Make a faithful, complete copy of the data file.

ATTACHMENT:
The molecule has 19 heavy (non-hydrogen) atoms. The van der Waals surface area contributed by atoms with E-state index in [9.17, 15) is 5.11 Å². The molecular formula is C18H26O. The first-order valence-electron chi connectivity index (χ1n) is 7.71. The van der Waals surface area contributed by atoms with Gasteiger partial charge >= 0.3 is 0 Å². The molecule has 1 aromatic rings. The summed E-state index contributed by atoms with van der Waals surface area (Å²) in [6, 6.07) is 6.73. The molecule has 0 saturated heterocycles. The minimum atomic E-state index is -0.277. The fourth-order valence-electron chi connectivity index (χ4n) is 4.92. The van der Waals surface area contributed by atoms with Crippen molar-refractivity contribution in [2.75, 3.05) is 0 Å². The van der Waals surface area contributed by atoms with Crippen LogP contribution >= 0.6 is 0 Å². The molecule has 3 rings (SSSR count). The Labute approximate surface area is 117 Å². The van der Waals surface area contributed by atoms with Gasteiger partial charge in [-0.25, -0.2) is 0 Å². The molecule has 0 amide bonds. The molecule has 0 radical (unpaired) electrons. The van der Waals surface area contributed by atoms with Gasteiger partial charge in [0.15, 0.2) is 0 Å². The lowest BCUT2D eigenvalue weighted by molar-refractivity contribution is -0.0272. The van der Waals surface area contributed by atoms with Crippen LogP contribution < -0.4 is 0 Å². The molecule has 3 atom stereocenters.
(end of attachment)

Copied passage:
The molecule has 19 heavy (non-hydrogen) atoms. The van der Waals surface area contributed by atoms with E-state index in [9.17, 15) is 5.11 Å². The molecular formula is C18H26O. The first-order valence-electron chi connectivity index (χ1n) is 7.71. The van der Waals surface area contributed by atoms with Gasteiger partial charge >= 0.3 is 0 Å². The molecule has 1 aromatic rings. The summed E-state index contributed by atoms with van der Waals surface area (Å²) in [6, 6.07) is 6.73. The molecule has 0 saturated heterocycles. The minimum atomic E-state index is -0.277. The fourth-order valence-electron chi connectivity index (χ4n) is 4.92. The van der Waals surface area contributed by atoms with Crippen molar-refractivity contribution in [2.75, 3.05) is 0 Å². The van der Waals surface area contributed by atoms with Crippen LogP contribution >= 0.6 is 0 Å². The molecule has 3 rings (SSSR count). The Labute approximate surface area is 117 Å². The van der Waals surface area contributed by atoms with Gasteiger partial charge in [-0.25, -0.2) is 0 Å². The molecule has 0 amide bonds. The molecule has 0 radical (unpaired) electrons. The van der Waals surface area contributed by atoms with Gasteiger partial charge in [0.15, 0.2) is 0 Å². The lowest BCUT2D eigenvalue weighted by molar-refractivity contribution is -0.0272. The van der Waals surface area contributed by atoms with Crippen LogP contribution < -0.4 is 0 Å². The molecule has 3 atom stereocenters.